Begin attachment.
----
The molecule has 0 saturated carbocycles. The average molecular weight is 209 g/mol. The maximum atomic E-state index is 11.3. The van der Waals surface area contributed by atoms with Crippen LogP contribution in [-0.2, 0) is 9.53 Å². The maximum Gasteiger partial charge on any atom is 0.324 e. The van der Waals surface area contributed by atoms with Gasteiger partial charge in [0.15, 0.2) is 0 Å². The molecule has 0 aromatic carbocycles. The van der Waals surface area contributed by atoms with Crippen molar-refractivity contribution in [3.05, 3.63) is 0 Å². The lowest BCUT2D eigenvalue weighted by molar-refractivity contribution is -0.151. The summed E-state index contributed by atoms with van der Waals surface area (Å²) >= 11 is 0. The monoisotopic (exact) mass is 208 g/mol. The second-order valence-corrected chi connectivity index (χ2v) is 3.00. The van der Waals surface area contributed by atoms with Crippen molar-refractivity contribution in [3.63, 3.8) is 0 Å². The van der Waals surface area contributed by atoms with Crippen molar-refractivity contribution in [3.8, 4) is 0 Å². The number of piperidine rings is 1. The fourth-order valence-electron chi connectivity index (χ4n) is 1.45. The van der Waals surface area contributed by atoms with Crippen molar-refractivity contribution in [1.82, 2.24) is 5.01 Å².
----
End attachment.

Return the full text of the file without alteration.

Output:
The molecule has 0 saturated carbocycles. The average molecular weight is 209 g/mol. The maximum atomic E-state index is 11.3. The van der Waals surface area contributed by atoms with Crippen LogP contribution in [-0.2, 0) is 9.53 Å². The maximum Gasteiger partial charge on any atom is 0.324 e. The van der Waals surface area contributed by atoms with Gasteiger partial charge in [0.15, 0.2) is 0 Å². The molecule has 0 aromatic carbocycles. The van der Waals surface area contributed by atoms with Crippen molar-refractivity contribution in [3.05, 3.63) is 0 Å². The lowest BCUT2D eigenvalue weighted by molar-refractivity contribution is -0.151. The summed E-state index contributed by atoms with van der Waals surface area (Å²) >= 11 is 0. The monoisotopic (exact) mass is 208 g/mol. The second-order valence-corrected chi connectivity index (χ2v) is 3.00. The van der Waals surface area contributed by atoms with Crippen molar-refractivity contribution in [3.63, 3.8) is 0 Å². The van der Waals surface area contributed by atoms with Crippen molar-refractivity contribution in [3.8, 4) is 0 Å². The number of piperidine rings is 1. The fourth-order valence-electron chi connectivity index (χ4n) is 1.45. The van der Waals surface area contributed by atoms with Crippen molar-refractivity contribution in [1.82, 2.24) is 5.01 Å².